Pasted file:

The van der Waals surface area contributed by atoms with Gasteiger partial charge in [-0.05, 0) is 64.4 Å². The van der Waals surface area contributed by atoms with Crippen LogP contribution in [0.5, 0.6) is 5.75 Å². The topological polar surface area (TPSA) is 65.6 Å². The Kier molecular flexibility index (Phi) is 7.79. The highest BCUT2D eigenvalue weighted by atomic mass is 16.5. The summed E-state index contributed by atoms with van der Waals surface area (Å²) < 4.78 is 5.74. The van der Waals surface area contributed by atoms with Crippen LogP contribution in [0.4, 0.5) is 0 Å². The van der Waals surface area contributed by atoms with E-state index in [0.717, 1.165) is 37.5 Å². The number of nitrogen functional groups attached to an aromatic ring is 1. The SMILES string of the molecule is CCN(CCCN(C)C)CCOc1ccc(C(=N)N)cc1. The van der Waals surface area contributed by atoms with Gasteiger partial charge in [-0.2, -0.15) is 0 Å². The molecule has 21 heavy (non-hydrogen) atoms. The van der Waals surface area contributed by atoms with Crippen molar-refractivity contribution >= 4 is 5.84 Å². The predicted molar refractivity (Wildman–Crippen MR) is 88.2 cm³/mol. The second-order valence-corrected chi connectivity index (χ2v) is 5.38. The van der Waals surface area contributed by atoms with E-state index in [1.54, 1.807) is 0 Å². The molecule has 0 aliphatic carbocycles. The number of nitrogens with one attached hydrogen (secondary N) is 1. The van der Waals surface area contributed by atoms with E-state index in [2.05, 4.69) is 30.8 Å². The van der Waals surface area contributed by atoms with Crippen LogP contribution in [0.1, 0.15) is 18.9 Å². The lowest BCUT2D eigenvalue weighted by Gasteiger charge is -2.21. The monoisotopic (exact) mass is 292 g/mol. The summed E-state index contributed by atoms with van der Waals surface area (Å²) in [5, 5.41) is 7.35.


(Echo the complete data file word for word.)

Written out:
The van der Waals surface area contributed by atoms with Gasteiger partial charge in [-0.05, 0) is 64.4 Å². The van der Waals surface area contributed by atoms with Crippen LogP contribution in [0.5, 0.6) is 5.75 Å². The topological polar surface area (TPSA) is 65.6 Å². The Kier molecular flexibility index (Phi) is 7.79. The highest BCUT2D eigenvalue weighted by atomic mass is 16.5. The summed E-state index contributed by atoms with van der Waals surface area (Å²) < 4.78 is 5.74. The van der Waals surface area contributed by atoms with Crippen LogP contribution in [0.4, 0.5) is 0 Å². The van der Waals surface area contributed by atoms with E-state index in [0.717, 1.165) is 37.5 Å². The number of nitrogen functional groups attached to an aromatic ring is 1. The SMILES string of the molecule is CCN(CCCN(C)C)CCOc1ccc(C(=N)N)cc1. The van der Waals surface area contributed by atoms with Gasteiger partial charge in [-0.2, -0.15) is 0 Å². The molecule has 21 heavy (non-hydrogen) atoms. The van der Waals surface area contributed by atoms with Crippen molar-refractivity contribution >= 4 is 5.84 Å². The predicted molar refractivity (Wildman–Crippen MR) is 88.2 cm³/mol. The second-order valence-corrected chi connectivity index (χ2v) is 5.38. The van der Waals surface area contributed by atoms with E-state index in [1.54, 1.807) is 0 Å². The molecule has 0 aliphatic carbocycles. The number of nitrogens with one attached hydrogen (secondary N) is 1. The van der Waals surface area contributed by atoms with E-state index in [2.05, 4.69) is 30.8 Å². The van der Waals surface area contributed by atoms with Crippen LogP contribution in [0.1, 0.15) is 18.9 Å². The lowest BCUT2D eigenvalue weighted by Gasteiger charge is -2.21. The monoisotopic (exact) mass is 292 g/mol. The summed E-state index contributed by atoms with van der Waals surface area (Å²) in [5, 5.41) is 7.35.